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March 11, 2019 – Treatment Action Group (TAG) welcomes the exciting news of a novel tuberculosis (TB) drug entering priority review by the Food and Drug Administration (FDA). Pretomanid represents only the fourth new TB drug to go through stringent regulatory review in the past half a century, and the first developed by a not-for-profit organization.

Preliminary evidence presented so far from small, uncontrolled studies of a combination of the new drug candidate pretomanid with existing drugs bedaquiline and linezolid indicates that people with especially difficult to treat forms of drug-resistant TB may be able to achieve cure with just six months of treatment. This represents both a reduction in the number of drugs, and the length of treatment, from the current World Health Organization-recommended 18-20 month, four-drug regimens that combine bedaquiline and linezolid with other older and repurposed TB medicines. TAG encourages regulatory stringency with approvals based on large, randomized controlled trials; however, the poor standard of care for extensively drug-resistant TB and poor evidence base for it, and the challenges recruiting people with extensively drug-resistant TB for trials, may justify different research and regulatory approaches in this case.

“People with drug-resistant TB, especially its harder-to-treat forms, urgently need new treatment options, and we welcome the potential for shorter, easier treatment. While we await the FDA’s decision, we urge all countries to follow the latest World Health Organization guidance and move immediately to implement all-oral regimens that are also based on bedaquiline and linezolid,” said Lindsay McKenna, TB project co-director at TAG.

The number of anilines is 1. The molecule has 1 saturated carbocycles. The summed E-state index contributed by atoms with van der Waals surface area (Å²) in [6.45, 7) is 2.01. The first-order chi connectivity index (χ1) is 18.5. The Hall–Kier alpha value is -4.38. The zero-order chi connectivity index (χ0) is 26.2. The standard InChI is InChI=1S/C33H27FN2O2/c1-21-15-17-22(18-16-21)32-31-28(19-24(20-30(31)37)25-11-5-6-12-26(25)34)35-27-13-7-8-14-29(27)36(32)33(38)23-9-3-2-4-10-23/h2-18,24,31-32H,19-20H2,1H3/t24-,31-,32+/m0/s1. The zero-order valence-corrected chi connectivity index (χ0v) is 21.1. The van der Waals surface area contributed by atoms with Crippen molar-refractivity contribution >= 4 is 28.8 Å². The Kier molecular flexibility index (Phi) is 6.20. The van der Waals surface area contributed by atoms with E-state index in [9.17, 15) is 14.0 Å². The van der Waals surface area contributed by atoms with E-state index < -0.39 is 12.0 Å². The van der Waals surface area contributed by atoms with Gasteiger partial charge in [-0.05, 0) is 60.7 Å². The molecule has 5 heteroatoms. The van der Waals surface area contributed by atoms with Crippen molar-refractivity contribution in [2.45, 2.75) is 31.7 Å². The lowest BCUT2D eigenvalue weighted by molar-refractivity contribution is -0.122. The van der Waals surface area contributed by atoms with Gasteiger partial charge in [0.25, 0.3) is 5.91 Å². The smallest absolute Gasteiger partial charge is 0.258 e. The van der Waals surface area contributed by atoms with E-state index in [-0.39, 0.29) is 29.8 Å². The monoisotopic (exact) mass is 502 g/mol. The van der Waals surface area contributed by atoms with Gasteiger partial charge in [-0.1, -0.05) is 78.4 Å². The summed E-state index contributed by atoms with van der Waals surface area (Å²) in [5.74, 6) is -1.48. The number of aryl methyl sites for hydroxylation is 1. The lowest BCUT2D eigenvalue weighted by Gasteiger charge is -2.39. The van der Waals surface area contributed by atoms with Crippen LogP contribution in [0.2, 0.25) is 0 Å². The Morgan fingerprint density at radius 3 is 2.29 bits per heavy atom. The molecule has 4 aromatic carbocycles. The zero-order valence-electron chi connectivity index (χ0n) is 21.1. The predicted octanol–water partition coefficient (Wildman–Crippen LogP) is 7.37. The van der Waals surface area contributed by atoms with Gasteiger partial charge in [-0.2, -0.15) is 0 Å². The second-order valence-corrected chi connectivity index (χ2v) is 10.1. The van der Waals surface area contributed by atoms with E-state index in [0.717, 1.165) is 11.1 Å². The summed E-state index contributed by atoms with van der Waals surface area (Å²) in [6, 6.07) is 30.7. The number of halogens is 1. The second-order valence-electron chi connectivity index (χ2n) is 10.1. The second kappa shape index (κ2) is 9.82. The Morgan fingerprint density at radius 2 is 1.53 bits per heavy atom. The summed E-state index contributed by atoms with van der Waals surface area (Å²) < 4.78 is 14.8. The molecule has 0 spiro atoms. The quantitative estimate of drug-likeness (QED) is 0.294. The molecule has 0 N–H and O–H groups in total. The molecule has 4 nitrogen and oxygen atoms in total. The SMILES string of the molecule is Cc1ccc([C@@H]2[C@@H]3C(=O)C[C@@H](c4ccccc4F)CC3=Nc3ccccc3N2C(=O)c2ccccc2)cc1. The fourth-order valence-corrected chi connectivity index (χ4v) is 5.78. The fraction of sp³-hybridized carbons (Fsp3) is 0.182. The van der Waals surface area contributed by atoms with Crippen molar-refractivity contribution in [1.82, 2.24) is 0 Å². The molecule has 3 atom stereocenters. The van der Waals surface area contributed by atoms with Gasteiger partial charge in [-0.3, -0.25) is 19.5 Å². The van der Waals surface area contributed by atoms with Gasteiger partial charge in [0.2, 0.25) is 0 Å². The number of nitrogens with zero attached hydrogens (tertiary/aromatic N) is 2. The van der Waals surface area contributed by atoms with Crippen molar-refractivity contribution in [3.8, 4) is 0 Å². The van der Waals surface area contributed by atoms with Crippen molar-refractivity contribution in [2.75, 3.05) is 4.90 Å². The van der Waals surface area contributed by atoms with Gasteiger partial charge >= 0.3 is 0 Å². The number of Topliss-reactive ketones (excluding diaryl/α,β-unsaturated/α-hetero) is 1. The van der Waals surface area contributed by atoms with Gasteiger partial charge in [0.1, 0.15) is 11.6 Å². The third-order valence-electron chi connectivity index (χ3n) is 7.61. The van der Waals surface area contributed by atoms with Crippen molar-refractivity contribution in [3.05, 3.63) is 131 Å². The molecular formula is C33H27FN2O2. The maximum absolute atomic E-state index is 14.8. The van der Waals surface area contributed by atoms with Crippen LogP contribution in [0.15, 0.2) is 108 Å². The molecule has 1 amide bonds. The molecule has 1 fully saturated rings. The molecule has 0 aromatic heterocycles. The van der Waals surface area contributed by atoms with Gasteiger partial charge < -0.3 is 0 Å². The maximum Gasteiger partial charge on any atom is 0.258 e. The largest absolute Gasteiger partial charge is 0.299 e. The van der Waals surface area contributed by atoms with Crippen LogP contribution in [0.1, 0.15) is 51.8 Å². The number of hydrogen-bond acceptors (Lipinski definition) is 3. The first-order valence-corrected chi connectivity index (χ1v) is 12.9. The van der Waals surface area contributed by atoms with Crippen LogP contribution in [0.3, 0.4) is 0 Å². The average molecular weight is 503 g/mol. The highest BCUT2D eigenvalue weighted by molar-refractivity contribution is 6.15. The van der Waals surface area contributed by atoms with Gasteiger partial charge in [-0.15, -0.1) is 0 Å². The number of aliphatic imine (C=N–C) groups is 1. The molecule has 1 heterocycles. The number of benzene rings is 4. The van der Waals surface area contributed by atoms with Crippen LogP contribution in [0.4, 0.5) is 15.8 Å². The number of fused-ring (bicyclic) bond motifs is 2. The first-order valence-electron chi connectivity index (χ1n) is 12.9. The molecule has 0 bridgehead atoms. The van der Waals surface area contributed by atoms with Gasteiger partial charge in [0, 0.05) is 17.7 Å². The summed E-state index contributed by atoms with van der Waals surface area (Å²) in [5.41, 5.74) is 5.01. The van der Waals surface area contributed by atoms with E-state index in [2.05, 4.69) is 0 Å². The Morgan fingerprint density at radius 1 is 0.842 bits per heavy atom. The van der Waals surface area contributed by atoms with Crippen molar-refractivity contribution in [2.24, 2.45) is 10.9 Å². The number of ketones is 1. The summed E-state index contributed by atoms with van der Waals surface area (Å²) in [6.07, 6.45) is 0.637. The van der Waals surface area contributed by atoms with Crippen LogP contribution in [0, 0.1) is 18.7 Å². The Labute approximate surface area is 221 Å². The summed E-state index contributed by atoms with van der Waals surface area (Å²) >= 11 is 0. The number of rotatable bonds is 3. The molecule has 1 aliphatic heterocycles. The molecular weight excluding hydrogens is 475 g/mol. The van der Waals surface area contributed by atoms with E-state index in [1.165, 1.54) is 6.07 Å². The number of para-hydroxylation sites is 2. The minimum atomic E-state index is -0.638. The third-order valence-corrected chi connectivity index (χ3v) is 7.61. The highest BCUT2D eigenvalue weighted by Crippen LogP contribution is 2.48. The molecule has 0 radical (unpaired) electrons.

In addition to the submission of this new drug regimen for stringent regulatory review, major developments presented last week at the Conference on Retroviruses and Opportunistic Infections include that TB prevention drug rifapentine is safe to use with HIV drug dolutegravir, and that the two newer drugs bedaquiline and delamanid are safe to use in combination.

“TB research is generating more results than ever. Yet important questions around optimizing treatment for all forms of TB, the need for better diagnostics, the quest for a broadly effective vaccine, and how to best use these critical tools, persist. Continuing this positive momentum requires increased funding for, and meaningful community engagement in, research to ensure that research is rigorous and ethical,” said Mike Frick, TB project co-director at TAG. “If pretomanid is approved, we encourage TB Alliance to commit to reinvesting the earnings from selling the Priority Review Voucher it will receive into innovative mechanisms that support the future of TB research, such as the Life Prize. We encourage donors to continue to fund TB research, and reiterate the call for each country to contribute its fair share to TB research, as committed to at the United Nations High-Level Meeting on TB in September.”

Finally, for pretomanid to make an impact, it must be broadly available, affordable, and accessible to all who need it. This includes setting a flat, low price of USD 1 per day for pretomanid for all countries, in keeping with the Médecins sans Frontières call for a $500 drug-resistant TB regimen and with estimates from University of Liverpool for the price at which pretomanid could be produced and sold at a profit. TAG remains disappointed by the lack of a pre-approval access strategy for pretomanid to date, and the slow pace of development of pretomanid for children, and encourages the TB Alliance, countries, and donors to commit to an equitable development and access strategy for pretomanid and for future treatment options.

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